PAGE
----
This is what leading a tribe is about. As Seth Godin writes, “If no one cares, then you have no tribe. If you don’t care – really and deeply – then you can’t possibly lead.”

 

What do you care about? What are you committed to?

 

Are people waiting for you to lead them?

 

 


3 Comments

Rachel · April 2, 2019 at 1:22 pm

Hi Erin,

Thanks for this. I haven’t read Tribes yet, although I’ve read some of Seth’s articles where he talks about tribes. I really enjoyed this article. Two lines in particular jumped out at me:

“They’re humble, keen to learn, open to change, and above all, they’re committed.”

Yes! So often, we think it has to be polished. Or that people have all the answers. Or ‘why would people listen to me?’ But as you’ve summed up, if we go into things with good intentions, are open and willing to learn and support others, then people will take inspiration and leadership from that.

ChooseFI sounds like an amazing community!

“They’re not trying to lead the entire world, they are choosing to lead the people who have chosen to follow them. The rest of the world is free to ignore them, this information isn’t for them, it’s for the tribe.”

We often forget this too. Not everything is for us. And we can’t be for everyone. There are many different flavours of icecream. We don’t all have to pick the same one.

Angus · April 1, 2019 at 5:57 am

Hi Erin. I haven’t yet read Tribes — it’s on the list. (The list is long.) Like you, my first thought is yes of course. We don’t want to be the kid on their own in the lunch room. But then there’s a bit of hesitation (though I have just signed up to ChooseFI — my partner’s been following the Mad Fientist et al for a while, so we’re probably in that tribe already). Still, though, I hesitate. How can we be part of a tribe without drinking the coolaid? One of the things I bridle at in the things that feel like tribes are when the guru — call him Seth — gets invoked as a way to close things down. How do we stop tribes becoming cliques? How do we make sure the tribe stays open? More than this, too, I worry, a bit egghead-y, about accountability. Tribalism is on the ride — little Brexitlanders are everywhere, though thankfully not as evident in London — and it’s ugly. How do we keep people connected to the world beyond the tribe? I guess I’m going to have to read the book.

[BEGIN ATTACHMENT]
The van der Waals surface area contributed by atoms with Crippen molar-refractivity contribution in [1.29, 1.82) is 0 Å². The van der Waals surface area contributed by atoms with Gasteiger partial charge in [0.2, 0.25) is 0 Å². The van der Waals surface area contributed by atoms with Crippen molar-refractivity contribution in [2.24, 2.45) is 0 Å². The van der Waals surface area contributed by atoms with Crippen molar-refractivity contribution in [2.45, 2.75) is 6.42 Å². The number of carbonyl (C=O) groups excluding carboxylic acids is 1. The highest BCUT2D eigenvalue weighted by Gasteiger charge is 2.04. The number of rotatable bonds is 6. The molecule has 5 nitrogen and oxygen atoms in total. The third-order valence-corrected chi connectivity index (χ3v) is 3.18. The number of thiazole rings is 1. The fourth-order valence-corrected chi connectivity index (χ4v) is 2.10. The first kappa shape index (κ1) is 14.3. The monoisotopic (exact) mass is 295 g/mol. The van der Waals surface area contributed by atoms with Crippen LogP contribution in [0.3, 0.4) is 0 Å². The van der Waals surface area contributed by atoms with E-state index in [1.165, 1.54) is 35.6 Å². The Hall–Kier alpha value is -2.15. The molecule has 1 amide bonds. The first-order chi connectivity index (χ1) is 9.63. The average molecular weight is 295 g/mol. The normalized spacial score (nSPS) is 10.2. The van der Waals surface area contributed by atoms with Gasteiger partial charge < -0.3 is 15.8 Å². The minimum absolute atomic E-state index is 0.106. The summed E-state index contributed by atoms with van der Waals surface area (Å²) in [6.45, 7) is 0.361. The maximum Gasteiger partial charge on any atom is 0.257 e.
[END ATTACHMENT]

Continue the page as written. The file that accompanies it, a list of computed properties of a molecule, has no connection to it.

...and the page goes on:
Kelli Mohr · March 30, 2019 at 5:09 pm

It’s like that old saying, if you’re trying to create art for everyone, then you’ll reach no one… or something along those lines. Tribes a niche groups marching toward a common goal or belief. I think you hit the point clearly with a tribe is “a group of people who have been inspired to take action.” You gave me chills.

I think we’ve been seeing a lot of this lately, for instance, the women’s march. But there’s also the flip side where tribe is becoming commercialized and overused like “bride tribe.” I guess the inspired action there is to get one married.

I’m curious what steps you’d take if you cared truly and deeply about something but the world does not care… yet. Do you march on alone, or give up?

Thanks for sharing the Podcast, I’m definitely checking that out!